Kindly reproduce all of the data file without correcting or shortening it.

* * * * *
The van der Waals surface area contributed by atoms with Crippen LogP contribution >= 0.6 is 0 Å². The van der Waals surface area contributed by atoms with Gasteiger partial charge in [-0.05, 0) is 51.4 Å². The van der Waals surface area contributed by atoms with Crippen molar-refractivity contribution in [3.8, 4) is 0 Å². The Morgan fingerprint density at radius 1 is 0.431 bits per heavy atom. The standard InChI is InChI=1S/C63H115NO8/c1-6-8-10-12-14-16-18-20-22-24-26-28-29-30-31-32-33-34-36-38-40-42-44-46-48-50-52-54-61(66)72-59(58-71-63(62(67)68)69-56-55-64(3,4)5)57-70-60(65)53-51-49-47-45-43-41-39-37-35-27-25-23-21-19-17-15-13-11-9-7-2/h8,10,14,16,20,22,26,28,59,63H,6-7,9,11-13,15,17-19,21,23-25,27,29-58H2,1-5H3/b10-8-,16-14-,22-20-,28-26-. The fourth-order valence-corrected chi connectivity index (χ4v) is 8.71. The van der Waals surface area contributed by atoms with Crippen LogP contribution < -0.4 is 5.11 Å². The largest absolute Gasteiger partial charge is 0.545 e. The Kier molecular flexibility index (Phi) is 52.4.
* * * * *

The van der Waals surface area contributed by atoms with Crippen LogP contribution >= 0.6 is 0 Å². The van der Waals surface area contributed by atoms with Gasteiger partial charge in [-0.05, 0) is 51.4 Å². The van der Waals surface area contributed by atoms with Crippen molar-refractivity contribution in [3.8, 4) is 0 Å². The Morgan fingerprint density at radius 1 is 0.431 bits per heavy atom. The standard InChI is InChI=1S/C63H115NO8/c1-6-8-10-12-14-16-18-20-22-24-26-28-29-30-31-32-33-34-36-38-40-42-44-46-48-50-52-54-61(66)72-59(58-71-63(62(67)68)69-56-55-64(3,4)5)57-70-60(65)53-51-49-47-45-43-41-39-37-35-27-25-23-21-19-17-15-13-11-9-7-2/h8,10,14,16,20,22,26,28,59,63H,6-7,9,11-13,15,17-19,21,23-25,27,29-58H2,1-5H3/b10-8-,16-14-,22-20-,28-26-. The fourth-order valence-corrected chi connectivity index (χ4v) is 8.71. The van der Waals surface area contributed by atoms with Crippen LogP contribution < -0.4 is 5.11 Å². The largest absolute Gasteiger partial charge is 0.545 e. The Kier molecular flexibility index (Phi) is 52.4.